1. Put everything into a food processor until smooth. Roll between your hands into 1″ balls. Freeze 3-4 hours before eating

I obviously didn’t wait 3-4 hours, but I only had one.

Pauline gave me this idea after she found a blog recipe from pinterest for cookie dough bites (chocolate chip). On the weekend, my dear friend Bekah made chocolate peanut butter cookies to die for, and I knew after that, I had a flavour for the next cookie dough bite!

Pauline has already labelled a container for her freezer. Now… to keep it full might prove to be difficult!

Pangea Coconut Curry Soup

Almost 10 years ago, before my days of being excited about creative food, I had the most delicious soup of my life while visiting Ashland, Oregon. I wonder if I went back to visit this cafe now whether or not I would find it as amazing as I remember. Regardless, I wanted to be able to make it myself. Time passed and my favourite flavours developed – including, as you know, Thai curry, and coconut cream.

Last year, I randomly put together some of my favourite ingredients, and much to my delight, the outcome was so much like the soup I remember from the cafe in Ashland. If you ever go to Ashland, please check out the cafe called Pangea on Main street. I went back and had the same soup (Coconut Curried Yam) twice in the 4 days I was there!

I made my version last night and promised to post it for Pauline whom I am living with. I told her that she will be able to make it when I am gone with the red curry paste I leave behind!

Pangea coconut curry soup with local spelt seed bread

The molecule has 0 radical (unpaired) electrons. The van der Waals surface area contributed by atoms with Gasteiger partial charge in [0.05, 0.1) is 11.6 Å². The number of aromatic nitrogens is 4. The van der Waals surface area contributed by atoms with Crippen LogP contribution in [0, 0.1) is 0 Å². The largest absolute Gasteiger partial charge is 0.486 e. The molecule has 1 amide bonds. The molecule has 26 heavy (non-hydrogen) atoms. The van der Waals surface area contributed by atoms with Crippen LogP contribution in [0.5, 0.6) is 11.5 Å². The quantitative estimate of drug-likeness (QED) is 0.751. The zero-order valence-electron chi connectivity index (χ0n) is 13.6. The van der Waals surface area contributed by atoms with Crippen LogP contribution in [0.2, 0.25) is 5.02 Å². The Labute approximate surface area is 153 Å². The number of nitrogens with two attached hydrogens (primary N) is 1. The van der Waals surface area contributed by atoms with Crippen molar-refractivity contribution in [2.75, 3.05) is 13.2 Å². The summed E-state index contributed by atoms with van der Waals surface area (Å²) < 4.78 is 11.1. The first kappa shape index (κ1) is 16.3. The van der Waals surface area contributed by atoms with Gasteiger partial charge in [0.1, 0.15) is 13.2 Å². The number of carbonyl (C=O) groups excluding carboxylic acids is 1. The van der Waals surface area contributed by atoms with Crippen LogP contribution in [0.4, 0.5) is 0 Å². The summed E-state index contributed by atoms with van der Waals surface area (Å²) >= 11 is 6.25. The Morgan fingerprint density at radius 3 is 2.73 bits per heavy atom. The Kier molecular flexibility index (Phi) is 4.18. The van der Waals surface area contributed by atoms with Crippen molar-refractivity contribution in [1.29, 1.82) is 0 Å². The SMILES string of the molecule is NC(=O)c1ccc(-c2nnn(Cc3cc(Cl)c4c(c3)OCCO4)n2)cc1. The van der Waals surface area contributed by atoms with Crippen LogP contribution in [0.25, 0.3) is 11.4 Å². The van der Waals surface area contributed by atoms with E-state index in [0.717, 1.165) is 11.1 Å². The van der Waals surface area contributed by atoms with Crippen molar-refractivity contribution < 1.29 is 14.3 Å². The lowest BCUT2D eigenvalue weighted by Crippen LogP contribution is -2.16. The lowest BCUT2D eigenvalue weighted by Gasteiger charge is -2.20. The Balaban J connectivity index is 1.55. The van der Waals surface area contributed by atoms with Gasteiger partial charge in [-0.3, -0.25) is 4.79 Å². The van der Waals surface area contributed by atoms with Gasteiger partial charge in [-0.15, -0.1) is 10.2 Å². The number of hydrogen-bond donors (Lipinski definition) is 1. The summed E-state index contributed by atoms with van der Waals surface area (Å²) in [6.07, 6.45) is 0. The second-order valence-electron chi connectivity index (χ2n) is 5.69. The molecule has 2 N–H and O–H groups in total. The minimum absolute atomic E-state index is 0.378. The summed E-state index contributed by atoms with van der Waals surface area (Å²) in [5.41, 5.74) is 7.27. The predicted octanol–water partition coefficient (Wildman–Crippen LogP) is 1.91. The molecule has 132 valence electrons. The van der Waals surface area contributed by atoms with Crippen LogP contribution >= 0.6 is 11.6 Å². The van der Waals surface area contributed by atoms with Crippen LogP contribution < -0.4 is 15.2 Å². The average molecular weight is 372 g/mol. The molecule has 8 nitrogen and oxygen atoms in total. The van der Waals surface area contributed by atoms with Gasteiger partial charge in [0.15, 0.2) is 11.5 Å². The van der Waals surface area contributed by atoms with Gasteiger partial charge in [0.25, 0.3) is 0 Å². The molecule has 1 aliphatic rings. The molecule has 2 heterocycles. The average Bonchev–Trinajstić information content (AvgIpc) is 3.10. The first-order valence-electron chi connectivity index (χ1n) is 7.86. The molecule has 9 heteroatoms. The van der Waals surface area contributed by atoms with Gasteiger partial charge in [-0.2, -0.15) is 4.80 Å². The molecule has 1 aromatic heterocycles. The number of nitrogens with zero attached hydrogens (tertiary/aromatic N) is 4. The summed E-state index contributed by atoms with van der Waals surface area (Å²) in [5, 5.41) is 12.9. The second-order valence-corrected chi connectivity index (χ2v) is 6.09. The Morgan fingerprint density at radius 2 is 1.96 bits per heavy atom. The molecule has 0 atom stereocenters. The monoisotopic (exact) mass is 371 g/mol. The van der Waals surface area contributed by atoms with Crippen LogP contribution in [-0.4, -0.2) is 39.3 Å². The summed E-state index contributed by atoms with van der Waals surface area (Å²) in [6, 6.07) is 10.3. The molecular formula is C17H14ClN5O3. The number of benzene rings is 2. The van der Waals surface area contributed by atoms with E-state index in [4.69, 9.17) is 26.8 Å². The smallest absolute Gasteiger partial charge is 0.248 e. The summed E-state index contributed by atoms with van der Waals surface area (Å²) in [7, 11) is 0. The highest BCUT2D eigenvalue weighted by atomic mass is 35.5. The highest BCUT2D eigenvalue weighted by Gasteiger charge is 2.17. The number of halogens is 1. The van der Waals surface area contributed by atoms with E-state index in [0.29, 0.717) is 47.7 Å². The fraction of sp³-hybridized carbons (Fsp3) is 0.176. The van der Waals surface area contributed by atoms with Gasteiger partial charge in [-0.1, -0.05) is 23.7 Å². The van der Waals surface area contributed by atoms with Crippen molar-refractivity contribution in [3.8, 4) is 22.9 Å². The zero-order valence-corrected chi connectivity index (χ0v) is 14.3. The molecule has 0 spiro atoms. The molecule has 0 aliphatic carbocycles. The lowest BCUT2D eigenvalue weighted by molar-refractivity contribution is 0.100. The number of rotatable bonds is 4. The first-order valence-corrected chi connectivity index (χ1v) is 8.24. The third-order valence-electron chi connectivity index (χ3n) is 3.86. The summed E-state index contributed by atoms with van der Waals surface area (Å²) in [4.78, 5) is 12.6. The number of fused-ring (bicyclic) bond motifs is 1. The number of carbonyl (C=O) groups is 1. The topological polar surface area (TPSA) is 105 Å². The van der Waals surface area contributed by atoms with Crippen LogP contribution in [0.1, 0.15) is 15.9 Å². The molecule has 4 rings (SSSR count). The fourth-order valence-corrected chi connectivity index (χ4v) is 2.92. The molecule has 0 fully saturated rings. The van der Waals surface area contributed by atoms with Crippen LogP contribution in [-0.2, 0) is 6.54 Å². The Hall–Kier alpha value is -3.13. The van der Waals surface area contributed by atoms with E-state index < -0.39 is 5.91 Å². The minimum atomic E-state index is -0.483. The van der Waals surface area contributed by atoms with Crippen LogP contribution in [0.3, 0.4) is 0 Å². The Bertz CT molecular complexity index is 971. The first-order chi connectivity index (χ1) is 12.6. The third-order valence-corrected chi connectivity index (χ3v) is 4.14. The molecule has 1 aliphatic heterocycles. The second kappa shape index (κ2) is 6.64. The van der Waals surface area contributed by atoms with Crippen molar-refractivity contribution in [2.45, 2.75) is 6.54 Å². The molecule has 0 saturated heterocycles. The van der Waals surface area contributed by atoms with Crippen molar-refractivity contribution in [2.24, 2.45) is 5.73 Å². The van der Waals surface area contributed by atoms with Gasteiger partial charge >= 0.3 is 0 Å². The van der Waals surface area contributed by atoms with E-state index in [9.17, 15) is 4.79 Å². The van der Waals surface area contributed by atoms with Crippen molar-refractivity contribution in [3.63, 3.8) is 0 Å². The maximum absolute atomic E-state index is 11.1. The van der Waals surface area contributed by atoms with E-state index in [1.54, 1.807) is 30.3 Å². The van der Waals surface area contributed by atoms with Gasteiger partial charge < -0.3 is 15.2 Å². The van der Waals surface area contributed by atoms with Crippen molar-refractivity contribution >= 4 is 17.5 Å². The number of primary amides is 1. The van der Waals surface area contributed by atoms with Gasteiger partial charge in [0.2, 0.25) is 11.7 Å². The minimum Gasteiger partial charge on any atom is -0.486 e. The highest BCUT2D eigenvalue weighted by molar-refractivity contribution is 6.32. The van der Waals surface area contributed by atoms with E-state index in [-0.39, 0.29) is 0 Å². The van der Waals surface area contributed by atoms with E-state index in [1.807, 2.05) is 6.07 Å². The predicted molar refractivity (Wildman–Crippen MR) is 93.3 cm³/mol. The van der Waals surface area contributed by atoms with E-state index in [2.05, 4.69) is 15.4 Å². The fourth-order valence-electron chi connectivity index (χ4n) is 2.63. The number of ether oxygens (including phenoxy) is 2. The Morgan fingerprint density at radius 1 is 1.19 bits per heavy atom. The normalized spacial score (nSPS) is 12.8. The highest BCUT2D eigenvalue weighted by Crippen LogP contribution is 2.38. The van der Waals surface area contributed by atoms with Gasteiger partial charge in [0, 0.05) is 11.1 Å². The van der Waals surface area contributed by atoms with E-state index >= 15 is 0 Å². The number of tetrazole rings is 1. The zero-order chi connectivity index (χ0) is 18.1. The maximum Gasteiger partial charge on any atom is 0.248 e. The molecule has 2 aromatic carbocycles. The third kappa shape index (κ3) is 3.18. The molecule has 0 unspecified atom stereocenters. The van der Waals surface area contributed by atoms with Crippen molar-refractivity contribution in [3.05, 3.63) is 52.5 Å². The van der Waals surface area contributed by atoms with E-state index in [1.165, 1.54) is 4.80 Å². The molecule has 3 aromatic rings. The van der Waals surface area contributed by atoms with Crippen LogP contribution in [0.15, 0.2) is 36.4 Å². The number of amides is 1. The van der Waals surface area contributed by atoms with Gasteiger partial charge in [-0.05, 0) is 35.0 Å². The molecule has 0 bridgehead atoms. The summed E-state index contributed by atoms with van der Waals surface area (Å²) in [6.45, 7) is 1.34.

Pangea coconut curry soup with local spelt seed bread


  • 1 tbsp olive oil
  • 1 medium red onion, sliced or chopped
  • 2 tsp fresh grated ginger
  • 1/2 sweet potato or yam, chopped (keep the skin on)
  • 1/4 C. coconut cream
  • 1-2 tbsp red curry paste (or to taste if you want it spicier!)
  • 1 1/4 C red lentils, rinsed
  • 1/2 roasted butternut squash, skin removed (you can really use any type of squash or pumpkin you have on hand, or just double your yams if you don’t have squash)
  • 1/2 tsp sea salt
  • 2 C.  vegetable broth
  • 1-2 C. water


  1. Heat oil over med. heat and saute onions with a wooden spoon until soft. (When I make this next time, I think I will just use a tablespoon of the coconut cream for sauteing the onions – less ingredients = more simple!)
  2. Add the rest of the ingredients except the broth & water, and continue to saute until fragrant. It doesn’t really matter what order you follow with your ingredients. I like that because then I can still be prepping, chopping my yams etc. while it has already started to cook!
  3. Add broth/water. Bring to a boil. Reduce heat and simmer until everything is soft. Puree in a blender in portions or use a hand blender if you have one!

I hope you enjoy this as much as my 18-year-old self did in Oregon!